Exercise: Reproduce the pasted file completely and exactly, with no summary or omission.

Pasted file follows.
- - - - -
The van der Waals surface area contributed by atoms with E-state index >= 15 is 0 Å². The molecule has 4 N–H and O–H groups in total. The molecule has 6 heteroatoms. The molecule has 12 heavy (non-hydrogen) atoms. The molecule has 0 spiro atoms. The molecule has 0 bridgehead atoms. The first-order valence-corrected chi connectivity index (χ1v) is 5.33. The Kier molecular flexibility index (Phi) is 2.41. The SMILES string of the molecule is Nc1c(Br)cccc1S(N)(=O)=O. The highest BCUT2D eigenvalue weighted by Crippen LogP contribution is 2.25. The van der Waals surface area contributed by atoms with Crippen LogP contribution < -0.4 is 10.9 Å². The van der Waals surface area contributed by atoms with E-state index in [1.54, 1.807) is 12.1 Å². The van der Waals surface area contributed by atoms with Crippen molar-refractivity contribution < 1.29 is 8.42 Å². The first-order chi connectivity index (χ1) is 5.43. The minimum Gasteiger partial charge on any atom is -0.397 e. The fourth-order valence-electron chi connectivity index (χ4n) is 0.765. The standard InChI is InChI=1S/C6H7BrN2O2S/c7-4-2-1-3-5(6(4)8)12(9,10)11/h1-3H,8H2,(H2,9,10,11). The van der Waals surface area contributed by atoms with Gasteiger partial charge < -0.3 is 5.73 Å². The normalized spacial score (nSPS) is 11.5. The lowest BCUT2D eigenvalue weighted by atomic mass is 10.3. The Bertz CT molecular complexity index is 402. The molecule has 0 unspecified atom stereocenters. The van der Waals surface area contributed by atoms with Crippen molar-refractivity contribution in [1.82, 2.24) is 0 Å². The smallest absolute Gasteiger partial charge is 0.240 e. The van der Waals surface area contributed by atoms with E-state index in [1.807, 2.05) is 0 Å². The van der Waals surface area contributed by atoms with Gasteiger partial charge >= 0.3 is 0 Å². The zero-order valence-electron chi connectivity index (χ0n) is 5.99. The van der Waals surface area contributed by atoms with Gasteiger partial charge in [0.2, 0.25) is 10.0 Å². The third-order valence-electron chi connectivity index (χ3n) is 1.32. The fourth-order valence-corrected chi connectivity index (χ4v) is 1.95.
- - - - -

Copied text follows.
The van der Waals surface area contributed by atoms with E-state index >= 15 is 0 Å². The molecule has 4 N–H and O–H groups in total. The molecule has 6 heteroatoms. The molecule has 12 heavy (non-hydrogen) atoms. The molecule has 0 spiro atoms. The molecule has 0 bridgehead atoms. The first-order valence-corrected chi connectivity index (χ1v) is 5.33. The Kier molecular flexibility index (Phi) is 2.41. The SMILES string of the molecule is Nc1c(Br)cccc1S(N)(=O)=O. The highest BCUT2D eigenvalue weighted by Crippen LogP contribution is 2.25. The van der Waals surface area contributed by atoms with Crippen LogP contribution < -0.4 is 10.9 Å². The van der Waals surface area contributed by atoms with E-state index in [1.54, 1.807) is 12.1 Å². The van der Waals surface area contributed by atoms with Crippen molar-refractivity contribution < 1.29 is 8.42 Å². The first-order chi connectivity index (χ1) is 5.43. The minimum Gasteiger partial charge on any atom is -0.397 e. The fourth-order valence-electron chi connectivity index (χ4n) is 0.765. The standard InChI is InChI=1S/C6H7BrN2O2S/c7-4-2-1-3-5(6(4)8)12(9,10)11/h1-3H,8H2,(H2,9,10,11). The van der Waals surface area contributed by atoms with Gasteiger partial charge < -0.3 is 5.73 Å². The normalized spacial score (nSPS) is 11.5. The lowest BCUT2D eigenvalue weighted by atomic mass is 10.3. The Bertz CT molecular complexity index is 402. The molecule has 0 unspecified atom stereocenters. The van der Waals surface area contributed by atoms with Crippen molar-refractivity contribution in [1.82, 2.24) is 0 Å². The smallest absolute Gasteiger partial charge is 0.240 e. The van der Waals surface area contributed by atoms with E-state index in [1.807, 2.05) is 0 Å². The van der Waals surface area contributed by atoms with Gasteiger partial charge >= 0.3 is 0 Å². The zero-order valence-electron chi connectivity index (χ0n) is 5.99. The van der Waals surface area contributed by atoms with Gasteiger partial charge in [0.2, 0.25) is 10.0 Å². The third-order valence-electron chi connectivity index (χ3n) is 1.32. The fourth-order valence-corrected chi connectivity index (χ4v) is 1.95.